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Business leaders see need to focus on reinforcing PHL healthcare system

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Hospitals were nearly overwhelmed with the number of coronavirus disease 2019 (COVID-19) cases at the start of the pandemic. Picture taken June 26. — REUTERS/ELOISA LOPEZ

By Denise A. Valdez, Senior Reporter

THE coronavirus pandemic is prompting companies to prioritize big investments in the healthcare sector, in preparation for any future outbreaks.

“People are saying, how does one learn from a crisis like this? I think one area that all of us must focus on is reinforcing our whole healthcare system… I think pandemics will be with us as a new form of crisis in the future,” Jaime Augusto Zobel de Ayala, chairman and CEO of Ayala Corp., said during the BusinessWorld Virtual Economic Forum on Thursday.

Noting that the whole world is getting denser and the Philippine economy relies heavily on exporting its workers, Mr. Zobel said it is imperative to prepare for any viral outbreak in the future.

“I believe all of us should have a renewed focus on our healthcare platforms, on what we need both from a government and from a private sector point of view, and make sure something like this doesn’t catch us unprepared in the future again,” he said.

The Ayala Group started investing in healthcare five years ago with the formation of Ayala Healthcare Holdings, Inc. (AC Health). Mr. Zobel said having a team of healthcare professionals within its group was a big help during this crisis.

Focusing on healthcare is also seen as key to reviving consumer confidence, which would help businesses recover faster.

Citing the government’s efforts on how to bring COVID-19 vaccines to the Philippines, Magsaysay Group of Companies President and CEO Doris Magsaysay-Ho said these developments help in improving market confidence that will spur more consumption.

“I think that in itself is hopeful that we’re on to that next step of how to ensure health is really addressed, and how fear can be overcome so that people can go back to their normal consumption and modes of living,” Ms. Magsaysay-Ho said.

The partnership between the public and private sector is also heightened during crises like this, which Mr. Zobel said should push companies to increase coordination with groups outside of its own.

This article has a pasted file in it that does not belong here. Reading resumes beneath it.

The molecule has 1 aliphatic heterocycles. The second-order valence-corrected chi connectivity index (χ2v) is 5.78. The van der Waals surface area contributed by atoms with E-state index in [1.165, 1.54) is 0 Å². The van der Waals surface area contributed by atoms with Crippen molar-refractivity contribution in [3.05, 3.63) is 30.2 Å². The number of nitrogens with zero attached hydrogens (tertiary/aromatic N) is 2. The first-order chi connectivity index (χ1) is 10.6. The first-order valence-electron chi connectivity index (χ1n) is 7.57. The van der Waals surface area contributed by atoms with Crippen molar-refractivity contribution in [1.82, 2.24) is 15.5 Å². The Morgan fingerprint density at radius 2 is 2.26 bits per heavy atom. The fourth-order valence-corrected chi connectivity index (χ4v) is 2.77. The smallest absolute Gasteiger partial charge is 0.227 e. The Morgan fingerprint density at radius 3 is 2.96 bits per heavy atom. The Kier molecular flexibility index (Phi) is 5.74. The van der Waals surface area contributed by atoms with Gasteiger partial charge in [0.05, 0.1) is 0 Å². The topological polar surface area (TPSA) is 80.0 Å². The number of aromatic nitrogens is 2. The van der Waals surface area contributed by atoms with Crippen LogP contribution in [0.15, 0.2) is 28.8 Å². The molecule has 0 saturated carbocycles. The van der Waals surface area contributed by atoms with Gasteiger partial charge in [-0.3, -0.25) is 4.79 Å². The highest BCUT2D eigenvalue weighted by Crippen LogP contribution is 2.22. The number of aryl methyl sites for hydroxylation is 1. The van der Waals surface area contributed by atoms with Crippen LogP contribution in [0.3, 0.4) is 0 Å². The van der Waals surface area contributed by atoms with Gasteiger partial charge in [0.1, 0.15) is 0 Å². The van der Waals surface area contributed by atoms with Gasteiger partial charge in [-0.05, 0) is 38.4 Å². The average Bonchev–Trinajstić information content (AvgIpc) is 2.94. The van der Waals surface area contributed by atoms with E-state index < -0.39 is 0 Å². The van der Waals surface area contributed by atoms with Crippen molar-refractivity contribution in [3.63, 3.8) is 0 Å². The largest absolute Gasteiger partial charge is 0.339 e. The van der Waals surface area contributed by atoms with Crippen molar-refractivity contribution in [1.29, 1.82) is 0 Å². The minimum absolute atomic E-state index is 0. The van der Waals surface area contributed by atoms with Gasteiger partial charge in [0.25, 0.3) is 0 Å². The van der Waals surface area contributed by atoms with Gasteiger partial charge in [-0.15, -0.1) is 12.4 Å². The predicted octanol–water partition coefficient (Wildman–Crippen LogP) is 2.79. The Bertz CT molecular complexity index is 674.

“Solutions cannot be found by one entity by itself… The pandemic will not be the last thing that we have to tackle as a community. There are going to be so many other issues where we not only have to coordinate as a country, we have to coordinate with other countries as well,” Mr. Zobel said.

However, Ms. Magsaysay-Ho noted that businesses must also remember to remain competitive despite a shared crisis.

“The pandemic forces all to have a common purpose because we have a common enemy… (But) we have another (challenge), which is… competition. We have other countries that are competing with us,” she said.

She cited as example the companies that left China at the start of the pandemic, but which opted to go to other countries in Southeast Asia, and not the Philippines.

“We must be able to be in that picture of where people will come to invest,” Ms. Magsaysay-Ho said. “We must think a little more strategically to see how we can really build that prosperity.”

Mr. Zobel noted that the Philippines is full of very capable individuals in the medical field, which should serve as a competitive advantage against regional peers.

“I think we have the software, which are extraordinary nurses and doctors. We now have to support that with more capital infusion into some of the bricks and mortars side, the equipment side, and see if we can create the kind of infrastructure a country like ours would need for its healthcare space,” he said.





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